Rep Todd Rokita, who successfully pushed a photo ID law in Indiana, has called for support of "honest voting" in other states where such laws were struck down.
“My hope and expectation is that the decision by the three-judge panel of the U.S. Court of Appeals [in North Carolina] and that by a [U.S. District] judge in Wisconsin are not the end of it,” Rep. Todd Rokita told me on Saturday, clearly angered by the recent decision to roll back voter ID laws.
Rokita, who served as Indiana’s secretary of state from 2002-2010, helped craft its voter ID law. The law later went through the same judicial survival tests as its Wisconsin and North Carolina counterparts and was successfully upheld by the U.S. Supreme Court.
"In 2000 and 2004, before we had our voter ID law, the average turnout in the primaries was 21 percent of eligible voters and the average turnout in the general election was 57 percent," he told me. "After the law took effect [in 2006], in 2008 and 2012, the average turnout in the primaries was 31 percent and in the general election it was 60 percent."
“In Indiana, comparing off year elections 2002 and 2006, the last pre-ID and first post ID elections, there was a 10 percent increase in the number of voters in the general election. In actual numbers, it went from 1,562,037 to 1,719,351 — 157,314 more voters.
“Comparing presidential year elections 2004 and 2008—the last pre-ID and first post-ID elections, there was a 11% increase in the number of voters in the General Election. In actual numbers, it went from 2,512,142 to 2,805,986--293,844 more voters.”
The congressman also noted that in 2008, “Barack Obama became the first Democrat in 44 years to carry Indiana in November. Further, in the democrat primary, there was a 75 percent increase in Democratic turnout compared to the previous presidential primary (1,278,355 vs. 317,211— a 961,144 increase). So Photo ID does not suppress Democratic constituency votes."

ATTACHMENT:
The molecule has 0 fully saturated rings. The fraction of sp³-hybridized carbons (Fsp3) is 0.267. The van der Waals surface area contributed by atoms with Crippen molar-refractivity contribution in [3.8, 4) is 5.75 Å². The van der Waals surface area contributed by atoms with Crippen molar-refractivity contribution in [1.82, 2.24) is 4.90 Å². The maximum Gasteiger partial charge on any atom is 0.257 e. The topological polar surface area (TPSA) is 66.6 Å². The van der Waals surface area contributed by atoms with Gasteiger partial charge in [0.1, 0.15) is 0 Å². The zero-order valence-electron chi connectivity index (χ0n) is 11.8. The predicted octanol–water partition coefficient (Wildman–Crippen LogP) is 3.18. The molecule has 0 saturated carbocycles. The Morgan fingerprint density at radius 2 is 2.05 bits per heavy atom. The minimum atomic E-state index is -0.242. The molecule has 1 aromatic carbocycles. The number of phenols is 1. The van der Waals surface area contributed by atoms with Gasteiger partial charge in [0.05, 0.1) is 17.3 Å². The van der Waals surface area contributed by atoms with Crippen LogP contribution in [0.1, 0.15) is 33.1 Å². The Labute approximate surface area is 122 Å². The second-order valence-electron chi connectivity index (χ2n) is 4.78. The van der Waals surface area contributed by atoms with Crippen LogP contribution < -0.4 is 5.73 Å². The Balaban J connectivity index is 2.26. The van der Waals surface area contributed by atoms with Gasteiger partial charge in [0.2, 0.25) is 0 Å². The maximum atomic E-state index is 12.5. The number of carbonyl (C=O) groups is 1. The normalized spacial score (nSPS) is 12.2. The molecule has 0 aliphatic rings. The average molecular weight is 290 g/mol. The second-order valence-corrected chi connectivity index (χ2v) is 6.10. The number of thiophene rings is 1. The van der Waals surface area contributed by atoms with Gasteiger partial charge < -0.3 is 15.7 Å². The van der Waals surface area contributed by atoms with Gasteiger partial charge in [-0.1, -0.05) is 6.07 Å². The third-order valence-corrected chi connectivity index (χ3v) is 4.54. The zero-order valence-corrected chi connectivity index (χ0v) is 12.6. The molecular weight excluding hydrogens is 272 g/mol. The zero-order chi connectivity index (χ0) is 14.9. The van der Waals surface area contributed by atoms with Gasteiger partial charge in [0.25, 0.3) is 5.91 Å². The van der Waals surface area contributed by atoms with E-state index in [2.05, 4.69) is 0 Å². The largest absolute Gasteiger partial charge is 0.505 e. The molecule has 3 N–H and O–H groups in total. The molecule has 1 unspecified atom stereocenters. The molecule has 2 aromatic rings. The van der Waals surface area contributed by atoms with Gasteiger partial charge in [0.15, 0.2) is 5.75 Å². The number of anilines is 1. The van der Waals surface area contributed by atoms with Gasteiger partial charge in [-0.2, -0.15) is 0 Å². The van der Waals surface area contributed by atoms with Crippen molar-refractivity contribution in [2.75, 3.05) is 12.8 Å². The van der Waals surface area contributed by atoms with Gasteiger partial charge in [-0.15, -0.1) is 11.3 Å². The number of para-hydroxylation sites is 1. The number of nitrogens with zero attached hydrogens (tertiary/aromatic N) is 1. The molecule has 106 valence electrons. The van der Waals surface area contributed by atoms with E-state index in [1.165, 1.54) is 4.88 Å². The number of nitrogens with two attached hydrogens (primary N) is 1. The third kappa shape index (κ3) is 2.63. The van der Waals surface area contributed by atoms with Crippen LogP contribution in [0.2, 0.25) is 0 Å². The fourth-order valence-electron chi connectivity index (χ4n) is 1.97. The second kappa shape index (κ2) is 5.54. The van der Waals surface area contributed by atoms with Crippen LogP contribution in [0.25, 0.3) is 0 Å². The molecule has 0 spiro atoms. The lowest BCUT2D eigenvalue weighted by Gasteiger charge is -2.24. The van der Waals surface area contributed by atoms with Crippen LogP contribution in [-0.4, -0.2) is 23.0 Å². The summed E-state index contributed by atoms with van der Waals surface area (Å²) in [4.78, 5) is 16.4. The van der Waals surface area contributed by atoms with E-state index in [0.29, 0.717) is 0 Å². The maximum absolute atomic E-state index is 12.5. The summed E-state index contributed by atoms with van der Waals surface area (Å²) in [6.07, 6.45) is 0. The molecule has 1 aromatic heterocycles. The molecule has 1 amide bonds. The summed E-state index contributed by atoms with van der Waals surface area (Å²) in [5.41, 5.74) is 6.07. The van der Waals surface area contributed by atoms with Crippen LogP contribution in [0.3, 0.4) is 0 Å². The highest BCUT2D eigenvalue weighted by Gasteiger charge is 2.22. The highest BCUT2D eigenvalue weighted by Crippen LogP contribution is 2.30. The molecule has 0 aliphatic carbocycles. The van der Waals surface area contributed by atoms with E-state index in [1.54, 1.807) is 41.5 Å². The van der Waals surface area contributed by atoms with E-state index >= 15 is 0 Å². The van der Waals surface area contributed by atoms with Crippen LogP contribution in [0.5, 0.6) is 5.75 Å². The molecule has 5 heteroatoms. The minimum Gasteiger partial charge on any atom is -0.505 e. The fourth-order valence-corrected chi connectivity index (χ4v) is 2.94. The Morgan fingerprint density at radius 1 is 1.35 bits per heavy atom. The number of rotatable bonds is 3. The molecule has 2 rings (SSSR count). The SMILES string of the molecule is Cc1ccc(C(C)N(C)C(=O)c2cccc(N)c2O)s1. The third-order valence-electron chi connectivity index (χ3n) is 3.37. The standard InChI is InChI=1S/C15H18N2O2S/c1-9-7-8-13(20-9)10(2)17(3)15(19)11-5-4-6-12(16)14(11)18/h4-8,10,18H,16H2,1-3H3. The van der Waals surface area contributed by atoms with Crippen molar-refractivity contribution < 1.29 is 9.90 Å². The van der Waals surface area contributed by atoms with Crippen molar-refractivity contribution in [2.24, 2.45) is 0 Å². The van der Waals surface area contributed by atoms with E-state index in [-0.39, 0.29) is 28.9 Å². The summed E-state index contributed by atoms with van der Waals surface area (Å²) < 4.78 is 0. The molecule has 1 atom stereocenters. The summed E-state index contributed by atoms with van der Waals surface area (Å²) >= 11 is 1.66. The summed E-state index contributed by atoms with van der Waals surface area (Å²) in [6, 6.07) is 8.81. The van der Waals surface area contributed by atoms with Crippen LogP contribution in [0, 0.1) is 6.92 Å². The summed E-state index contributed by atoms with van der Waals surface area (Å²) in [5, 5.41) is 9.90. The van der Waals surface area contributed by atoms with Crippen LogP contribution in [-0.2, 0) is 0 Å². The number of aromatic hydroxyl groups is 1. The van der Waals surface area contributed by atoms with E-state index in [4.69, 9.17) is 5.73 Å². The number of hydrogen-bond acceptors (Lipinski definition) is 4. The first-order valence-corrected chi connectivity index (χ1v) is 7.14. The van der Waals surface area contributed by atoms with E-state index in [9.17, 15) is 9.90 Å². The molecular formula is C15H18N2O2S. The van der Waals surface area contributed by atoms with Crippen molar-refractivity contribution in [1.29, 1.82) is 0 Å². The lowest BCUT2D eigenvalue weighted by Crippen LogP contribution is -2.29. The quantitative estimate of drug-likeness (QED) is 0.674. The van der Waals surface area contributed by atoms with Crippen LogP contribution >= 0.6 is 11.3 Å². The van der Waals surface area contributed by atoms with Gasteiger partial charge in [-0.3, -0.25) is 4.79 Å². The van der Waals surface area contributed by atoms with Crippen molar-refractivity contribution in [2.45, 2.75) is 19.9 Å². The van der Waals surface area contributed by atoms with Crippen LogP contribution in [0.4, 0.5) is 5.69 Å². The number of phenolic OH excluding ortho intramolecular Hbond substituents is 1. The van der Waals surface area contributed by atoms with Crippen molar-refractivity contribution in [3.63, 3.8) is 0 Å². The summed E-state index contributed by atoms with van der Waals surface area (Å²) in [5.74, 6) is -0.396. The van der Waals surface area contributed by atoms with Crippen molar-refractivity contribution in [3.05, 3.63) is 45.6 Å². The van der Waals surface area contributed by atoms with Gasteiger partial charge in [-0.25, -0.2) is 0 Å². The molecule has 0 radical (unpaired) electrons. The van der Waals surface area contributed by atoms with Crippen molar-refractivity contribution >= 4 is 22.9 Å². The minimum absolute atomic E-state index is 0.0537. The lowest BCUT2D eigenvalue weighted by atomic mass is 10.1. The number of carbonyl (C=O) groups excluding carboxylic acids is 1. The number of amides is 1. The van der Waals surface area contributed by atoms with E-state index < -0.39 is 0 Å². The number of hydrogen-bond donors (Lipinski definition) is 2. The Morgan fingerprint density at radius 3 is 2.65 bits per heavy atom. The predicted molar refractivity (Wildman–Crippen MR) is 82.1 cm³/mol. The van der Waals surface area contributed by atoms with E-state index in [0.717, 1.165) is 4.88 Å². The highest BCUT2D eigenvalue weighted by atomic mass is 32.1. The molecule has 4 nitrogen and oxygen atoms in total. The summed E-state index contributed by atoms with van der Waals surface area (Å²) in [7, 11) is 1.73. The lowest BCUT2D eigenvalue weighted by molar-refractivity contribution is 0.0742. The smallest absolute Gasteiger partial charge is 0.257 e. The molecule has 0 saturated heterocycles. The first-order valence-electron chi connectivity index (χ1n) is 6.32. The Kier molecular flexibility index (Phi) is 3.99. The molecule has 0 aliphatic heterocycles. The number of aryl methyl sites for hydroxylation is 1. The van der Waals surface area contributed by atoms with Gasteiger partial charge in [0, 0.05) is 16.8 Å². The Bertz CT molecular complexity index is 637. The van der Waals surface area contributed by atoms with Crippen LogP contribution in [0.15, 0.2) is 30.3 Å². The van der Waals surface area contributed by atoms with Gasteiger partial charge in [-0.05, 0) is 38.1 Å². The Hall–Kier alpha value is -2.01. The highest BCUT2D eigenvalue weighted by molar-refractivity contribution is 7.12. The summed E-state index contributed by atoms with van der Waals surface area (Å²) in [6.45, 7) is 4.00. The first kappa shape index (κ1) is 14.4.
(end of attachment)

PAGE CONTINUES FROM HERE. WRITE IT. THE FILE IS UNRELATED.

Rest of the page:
Rokita added that North Carolina has had a similar increase in voter turnout since the implementation of its voter ID law that was just struck down in court.
“The overall turnout in North Carolina in 2014 was up 1.7 percent compared to 2010, and at 40.9 percent, it was higher than the national turnout that year of 35.9 percent,” he said.
Rokita also noted that “the percentage of age-eligible black North Carolinians who voted in the 2014 election was 41.1 percent — up 2.6 percent compared to 2010. [The law was passed in 2013]."
In striking down Wisconsin’s law, Judge James D. Peterson ruled that “the evidence in this case casts doubt on the notion that voter ID laws foster integrity and confidence. The Wisconsin experience demonstrates that a preoccupation with mostly phantom election fraud leads to real incidents of disenfranchisement, which undermine rather than enhance confidence in elections, particularly in minority communities.”
“That’s just not true!” said Rokita, “We’ve had eleven statewide elections in 10 years, since Indiana enacted its voter ID law. The press has yet to find one person — one — disenfranchised by the law.”
He also noted that in cases where voters did not have a driver’s license or any form of identification with a photo, “our law was written liberally enough so that if they could prove where they lived and who they were with bills or other sources, our state office would provide a special voter ID card, free of charge.”
Rokita’s position on this issue and willingness to speak out immediately was not unexpected. Whether other Republican office-holders follow his example in an election year remains to be seen.
John Gizzi is chief political columnist and White House correspondent for Newsmax.
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